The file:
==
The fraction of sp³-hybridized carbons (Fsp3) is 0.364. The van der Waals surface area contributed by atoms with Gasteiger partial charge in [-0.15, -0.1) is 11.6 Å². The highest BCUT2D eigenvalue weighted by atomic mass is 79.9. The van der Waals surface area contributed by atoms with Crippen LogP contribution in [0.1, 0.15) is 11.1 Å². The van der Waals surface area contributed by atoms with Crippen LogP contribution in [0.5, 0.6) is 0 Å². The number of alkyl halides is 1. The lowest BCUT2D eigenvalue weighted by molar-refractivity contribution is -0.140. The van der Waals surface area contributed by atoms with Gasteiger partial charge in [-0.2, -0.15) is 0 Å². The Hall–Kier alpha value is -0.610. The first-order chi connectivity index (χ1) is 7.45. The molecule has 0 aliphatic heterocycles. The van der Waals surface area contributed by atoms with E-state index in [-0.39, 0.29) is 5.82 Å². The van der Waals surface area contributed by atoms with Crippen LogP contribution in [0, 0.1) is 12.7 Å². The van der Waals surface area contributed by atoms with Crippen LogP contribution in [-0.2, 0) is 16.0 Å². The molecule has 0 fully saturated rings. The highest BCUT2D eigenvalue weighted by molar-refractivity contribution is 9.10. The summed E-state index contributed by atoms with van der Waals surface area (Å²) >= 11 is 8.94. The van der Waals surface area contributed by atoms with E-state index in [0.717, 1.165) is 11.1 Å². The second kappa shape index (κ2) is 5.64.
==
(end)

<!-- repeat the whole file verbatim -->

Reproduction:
The fraction of sp³-hybridized carbons (Fsp3) is 0.364. The van der Waals surface area contributed by atoms with Gasteiger partial charge in [-0.15, -0.1) is 11.6 Å². The highest BCUT2D eigenvalue weighted by atomic mass is 79.9. The van der Waals surface area contributed by atoms with Crippen LogP contribution in [0.1, 0.15) is 11.1 Å². The van der Waals surface area contributed by atoms with Crippen LogP contribution in [0.5, 0.6) is 0 Å². The number of alkyl halides is 1. The lowest BCUT2D eigenvalue weighted by molar-refractivity contribution is -0.140. The van der Waals surface area contributed by atoms with Gasteiger partial charge in [-0.2, -0.15) is 0 Å². The Hall–Kier alpha value is -0.610. The first-order chi connectivity index (χ1) is 7.45. The molecule has 0 aliphatic heterocycles. The van der Waals surface area contributed by atoms with E-state index in [-0.39, 0.29) is 5.82 Å². The van der Waals surface area contributed by atoms with Crippen LogP contribution in [0, 0.1) is 12.7 Å². The van der Waals surface area contributed by atoms with Crippen LogP contribution in [-0.2, 0) is 16.0 Å². The molecule has 0 fully saturated rings. The highest BCUT2D eigenvalue weighted by molar-refractivity contribution is 9.10. The summed E-state index contributed by atoms with van der Waals surface area (Å²) >= 11 is 8.94. The van der Waals surface area contributed by atoms with E-state index in [0.717, 1.165) is 11.1 Å². The second kappa shape index (κ2) is 5.64.